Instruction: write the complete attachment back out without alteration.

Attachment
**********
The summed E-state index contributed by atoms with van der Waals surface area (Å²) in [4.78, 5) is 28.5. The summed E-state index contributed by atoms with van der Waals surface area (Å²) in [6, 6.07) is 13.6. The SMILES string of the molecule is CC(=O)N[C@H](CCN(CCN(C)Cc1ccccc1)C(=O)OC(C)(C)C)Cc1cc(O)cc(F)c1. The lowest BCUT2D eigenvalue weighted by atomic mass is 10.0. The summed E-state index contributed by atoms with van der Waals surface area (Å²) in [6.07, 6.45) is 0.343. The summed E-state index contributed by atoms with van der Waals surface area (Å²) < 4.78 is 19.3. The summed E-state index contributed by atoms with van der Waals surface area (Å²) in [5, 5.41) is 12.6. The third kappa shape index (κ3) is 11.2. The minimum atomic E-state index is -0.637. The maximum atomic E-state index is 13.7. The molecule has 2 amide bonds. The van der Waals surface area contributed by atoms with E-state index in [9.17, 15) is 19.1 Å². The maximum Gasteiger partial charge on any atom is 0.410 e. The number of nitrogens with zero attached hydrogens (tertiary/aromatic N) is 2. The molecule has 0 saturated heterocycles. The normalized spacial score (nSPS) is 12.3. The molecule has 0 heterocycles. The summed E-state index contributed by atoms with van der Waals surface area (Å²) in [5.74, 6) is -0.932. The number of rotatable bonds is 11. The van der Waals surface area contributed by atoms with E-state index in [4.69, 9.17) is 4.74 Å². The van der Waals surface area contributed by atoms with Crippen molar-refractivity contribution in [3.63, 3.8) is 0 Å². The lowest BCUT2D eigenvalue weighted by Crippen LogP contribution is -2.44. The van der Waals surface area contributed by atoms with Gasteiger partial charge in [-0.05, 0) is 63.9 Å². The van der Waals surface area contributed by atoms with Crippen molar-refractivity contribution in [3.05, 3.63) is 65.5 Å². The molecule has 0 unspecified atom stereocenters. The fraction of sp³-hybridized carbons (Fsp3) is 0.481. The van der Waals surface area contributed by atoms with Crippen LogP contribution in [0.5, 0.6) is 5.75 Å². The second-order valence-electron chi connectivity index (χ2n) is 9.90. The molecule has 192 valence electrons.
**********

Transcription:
The summed E-state index contributed by atoms with van der Waals surface area (Å²) in [4.78, 5) is 28.5. The summed E-state index contributed by atoms with van der Waals surface area (Å²) in [6, 6.07) is 13.6. The SMILES string of the molecule is CC(=O)N[C@H](CCN(CCN(C)Cc1ccccc1)C(=O)OC(C)(C)C)Cc1cc(O)cc(F)c1. The lowest BCUT2D eigenvalue weighted by atomic mass is 10.0. The summed E-state index contributed by atoms with van der Waals surface area (Å²) in [6.07, 6.45) is 0.343. The summed E-state index contributed by atoms with van der Waals surface area (Å²) < 4.78 is 19.3. The summed E-state index contributed by atoms with van der Waals surface area (Å²) in [5, 5.41) is 12.6. The third kappa shape index (κ3) is 11.2. The minimum atomic E-state index is -0.637. The maximum atomic E-state index is 13.7. The molecule has 2 amide bonds. The van der Waals surface area contributed by atoms with E-state index in [9.17, 15) is 19.1 Å². The maximum Gasteiger partial charge on any atom is 0.410 e. The number of nitrogens with zero attached hydrogens (tertiary/aromatic N) is 2. The molecule has 0 saturated heterocycles. The normalized spacial score (nSPS) is 12.3. The molecule has 0 heterocycles. The summed E-state index contributed by atoms with van der Waals surface area (Å²) in [5.74, 6) is -0.932. The number of rotatable bonds is 11. The van der Waals surface area contributed by atoms with E-state index in [4.69, 9.17) is 4.74 Å². The van der Waals surface area contributed by atoms with Crippen molar-refractivity contribution in [3.63, 3.8) is 0 Å². The lowest BCUT2D eigenvalue weighted by Crippen LogP contribution is -2.44. The van der Waals surface area contributed by atoms with Gasteiger partial charge in [-0.05, 0) is 63.9 Å². The van der Waals surface area contributed by atoms with Crippen molar-refractivity contribution in [3.05, 3.63) is 65.5 Å². The molecule has 0 unspecified atom stereocenters. The fraction of sp³-hybridized carbons (Fsp3) is 0.481. The van der Waals surface area contributed by atoms with Crippen LogP contribution in [0.5, 0.6) is 5.75 Å². The second-order valence-electron chi connectivity index (χ2n) is 9.90. The molecule has 192 valence electrons.